Given all of the negative statistics that still haunt the housing industry -- for instance, 25% of all homeowners are still underwater on their mortgages -- you may be surprised to learn who's gaining the upper hand in the negotiation between home buyers and sellers. If you guessed the latter, then you'd be right.
"If there was any doubt that New York City real estate has become a seller's market," The New York Times recently opined, "consider the following: open houses are packed to capacity, bidding wars and all-cash offers have almost become the norm, and some listing prices actually rise, not drop, after a home is listed."
Although the real-estate market in New York doesn't always play by the same rules as the rest of the country, in this instance it is. According to real-estate website Zillow (NASDAQ: Z ) , homes are now selling for the smallest discount to listing price since the financial crisis. At the beginning of 2009, sellers took an average of 4.6% off the listing price. By April of this year, that discount had fallen to only 2.2%.
The explanation for this somewhat paradoxical trend is tied to housing supply. As my colleague Morgan Housel has discussed on multiple occasions, the quantity of for-sale homes is exceptionally low right now. Among other things, Morgan notes that "housing construction is still well below average, and short of what is needed to keep up with population growth."
For investors in stocks, the implications are twofold. First, there's reason to believe that businesses like Home Depot (NYSE: HD ) and Lowe's (NYSE: LOW ) , both of which look to the housing market for the majority of their sales, continue to have significant upside. Home Depot CEO Frank Blake alluded to this on a recent conference call with analysts and investors:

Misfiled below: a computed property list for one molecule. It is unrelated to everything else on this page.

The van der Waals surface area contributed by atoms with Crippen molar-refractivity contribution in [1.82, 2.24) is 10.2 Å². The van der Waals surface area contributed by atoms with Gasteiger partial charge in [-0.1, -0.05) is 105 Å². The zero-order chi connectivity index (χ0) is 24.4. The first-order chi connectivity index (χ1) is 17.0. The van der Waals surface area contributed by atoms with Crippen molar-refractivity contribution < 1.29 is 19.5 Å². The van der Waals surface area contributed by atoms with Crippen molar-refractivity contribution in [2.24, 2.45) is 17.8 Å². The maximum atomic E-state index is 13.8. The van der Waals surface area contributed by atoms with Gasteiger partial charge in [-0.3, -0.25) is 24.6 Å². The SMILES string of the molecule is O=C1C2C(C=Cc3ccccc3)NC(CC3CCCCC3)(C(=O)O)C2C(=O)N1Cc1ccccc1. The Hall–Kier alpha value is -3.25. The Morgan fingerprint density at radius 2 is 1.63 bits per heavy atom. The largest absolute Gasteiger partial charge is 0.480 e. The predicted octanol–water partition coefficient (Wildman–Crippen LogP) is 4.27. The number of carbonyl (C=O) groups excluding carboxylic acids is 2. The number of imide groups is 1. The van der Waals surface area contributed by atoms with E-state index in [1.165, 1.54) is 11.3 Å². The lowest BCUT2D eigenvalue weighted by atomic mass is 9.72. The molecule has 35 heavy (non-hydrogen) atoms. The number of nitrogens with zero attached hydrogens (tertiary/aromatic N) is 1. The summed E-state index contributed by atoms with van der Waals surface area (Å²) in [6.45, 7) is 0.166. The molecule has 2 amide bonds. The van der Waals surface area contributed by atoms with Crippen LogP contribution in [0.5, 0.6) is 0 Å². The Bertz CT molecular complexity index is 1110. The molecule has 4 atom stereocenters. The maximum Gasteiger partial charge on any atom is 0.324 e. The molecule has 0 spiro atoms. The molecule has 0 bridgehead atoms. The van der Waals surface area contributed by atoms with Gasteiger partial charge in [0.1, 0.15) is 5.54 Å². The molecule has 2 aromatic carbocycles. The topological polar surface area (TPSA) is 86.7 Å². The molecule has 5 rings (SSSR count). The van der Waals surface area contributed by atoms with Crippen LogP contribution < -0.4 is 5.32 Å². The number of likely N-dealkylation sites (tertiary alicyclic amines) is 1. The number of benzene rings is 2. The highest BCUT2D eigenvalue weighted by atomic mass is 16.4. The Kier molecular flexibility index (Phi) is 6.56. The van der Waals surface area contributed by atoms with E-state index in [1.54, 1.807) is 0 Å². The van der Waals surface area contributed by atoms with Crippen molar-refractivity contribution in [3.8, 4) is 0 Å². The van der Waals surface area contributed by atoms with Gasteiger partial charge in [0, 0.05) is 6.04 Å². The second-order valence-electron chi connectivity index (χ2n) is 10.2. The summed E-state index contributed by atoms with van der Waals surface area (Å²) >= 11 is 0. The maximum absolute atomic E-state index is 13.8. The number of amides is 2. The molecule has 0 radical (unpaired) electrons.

We've been tracking the relative growth rates of our Pro and consumer segments as one indicator of the housing recovery. Since 2008, our Pro segment has underperformed our consumer segment. Last year, the relative growth rates grew closer, and in the fourth quarter of 2012, they grew at approximately the same pace. Our expectation was that the Pro business would accelerate during a housing recovery and so this quarter's outperformance from the Pro segment is a positive sign.
And second, the health and recovery of the housing market are vital to the underlying economy and thus the broader stock indexes such as the Dow Jones Industrial Average (DJINDICES: ^DJI ) and the S&P 500 (SNPINDEX: ^GSPC ) . To refer again to one of Morgan's recent observations, "Housing caused the recession, and it will be responsible for our recovery."
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